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LED displays, counters, ad signs

Picture of LED displays, counters, ad signs
These are two older projects of mine, I found the design files in some older folders while looking for images for another instructable I was making. I will present two projects, showing the steps that need to be done by those who wish to make something similar.

I've only had two main LED projects during the years, one was a LED ad sign meant to bring attention to an arcade game bar, the other was a simple counter that had to be big enough to be seen from around 50 meters.

The projects were easy to build, the arcade game sign got place on perfboard, I haven't bothered to make PCB for every letter plus mainboard. Shaping the letters is at the choice of the builder, just take care to allow the same amount of current through each LED segment, to have the same brightness everywhere.

Let's move on to the first project, the arcade sign board!
 
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Step 1: Building letters out of LED-s

Picture of Building letters out of LED-s
ledschem.GIF
Being the simplest thing of all we have to do, let's start with the mechanics part. Back then I didn't had the CNC mill, so cutting an enclosure for this project was a task to be done by hand. 
I made a 5 x 7 hole matrix on a perfboard with 3 millimeter holes, to be my stencil when drilling the holes for the letter LED-s. I put that on the cable cover, and drilled out holes in a way to shape out the letters I needed. The text i needed to drill out was:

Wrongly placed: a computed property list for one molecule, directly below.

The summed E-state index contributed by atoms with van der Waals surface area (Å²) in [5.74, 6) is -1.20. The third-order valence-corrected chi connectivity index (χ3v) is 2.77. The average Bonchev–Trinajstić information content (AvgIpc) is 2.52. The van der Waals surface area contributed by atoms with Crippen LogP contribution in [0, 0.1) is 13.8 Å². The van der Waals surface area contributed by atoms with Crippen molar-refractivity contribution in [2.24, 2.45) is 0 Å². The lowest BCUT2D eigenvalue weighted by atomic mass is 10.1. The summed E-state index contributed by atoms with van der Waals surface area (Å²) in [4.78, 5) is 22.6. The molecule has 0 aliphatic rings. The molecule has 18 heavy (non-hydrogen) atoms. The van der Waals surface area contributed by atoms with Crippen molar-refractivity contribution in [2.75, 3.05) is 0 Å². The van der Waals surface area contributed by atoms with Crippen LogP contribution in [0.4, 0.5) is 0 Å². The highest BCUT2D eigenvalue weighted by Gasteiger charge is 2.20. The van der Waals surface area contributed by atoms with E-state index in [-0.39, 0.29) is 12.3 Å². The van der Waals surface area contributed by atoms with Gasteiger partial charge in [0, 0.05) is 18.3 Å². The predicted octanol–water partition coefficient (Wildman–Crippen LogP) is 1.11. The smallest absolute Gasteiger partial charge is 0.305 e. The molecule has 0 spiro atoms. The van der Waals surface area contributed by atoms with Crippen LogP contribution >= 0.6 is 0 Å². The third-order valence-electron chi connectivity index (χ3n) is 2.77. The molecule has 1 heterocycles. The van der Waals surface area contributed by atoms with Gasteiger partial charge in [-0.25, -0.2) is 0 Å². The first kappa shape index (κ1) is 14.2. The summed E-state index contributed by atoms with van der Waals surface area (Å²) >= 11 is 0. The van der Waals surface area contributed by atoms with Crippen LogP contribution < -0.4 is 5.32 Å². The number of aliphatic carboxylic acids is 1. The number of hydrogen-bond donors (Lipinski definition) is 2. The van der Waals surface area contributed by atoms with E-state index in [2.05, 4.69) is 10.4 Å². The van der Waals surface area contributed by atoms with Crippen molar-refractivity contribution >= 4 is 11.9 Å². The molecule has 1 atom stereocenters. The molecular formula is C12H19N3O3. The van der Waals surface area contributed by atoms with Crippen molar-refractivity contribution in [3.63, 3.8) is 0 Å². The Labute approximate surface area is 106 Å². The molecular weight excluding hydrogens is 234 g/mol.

"JOCURI ELECTRONICE". I drew the letters on paper first, to make sure I get them right. Unfortunately I haven't made any pictures of the enclosure, so I can't show you building details.
For 5 mm LED-s you should drill 5.5 mm holes, otherwise, they're not going to fit in.
When you're all done with the enclosure, paint it, if you want, I sprayed mine with black spraypaint.

When the enclosure was done, I started to work on the letters. I pushed them down so they touched the board, and soldered them on bottom side. When you're done with that too, cut down the pins at the solder joint, and put away the pieces. Led pin excess wires are a good thing, don't throw them out, you can use them later as pad-to-pad jumper wires. We are using them to connect our LED-s in series, too.

To have the current consumption at a minimum, you'll have to think of connecting them in series. This way, the same 20mA flows through each one, lighting them all up. I had a power supply of 12 volts available, I decided to use that for this project. With a diode forward voltage of 2 volts, that gives me a maximum of 6 LED-s that can be tied in series.

Let's see some calculations for a few letters:

Letter J - 11 LED-s in total, I split them in a 5 and a 6 LED group. These LED-s have their forward voltage somewhere around 2 volts, so I didn't use current limiting resistor on that group. The 5 LED group instead has a total voltage drop of only 10V.
Let's see a resistor value for this group:
R = ( 12V - 10V) / 0.02mA = 100 ohms. This is even a common value to find in stores.

Letter O - can be split into 2 groups of 5 LED-s and a group of 6 LED-s.

Letter C - I split that into two 4 LED groups, and a 5 LED group. The resistor you need for a 4 LED group is:
R = ( 12V - 8V ) / 0.02 mA = 200 ohms

Letter U - can be split into 3 groups of 5 LED-s, you'll need to add a 100 ohm resistor at each group.

And so on, for all the letters you need.
Then, they must be connected to ground, and power supply. Since we must give a possibility to turn them off and on, we need to add a switching element. I added a bipolar transistor on the high-side. Please refer to the simple schematic from the photos to see how they have to be connected.

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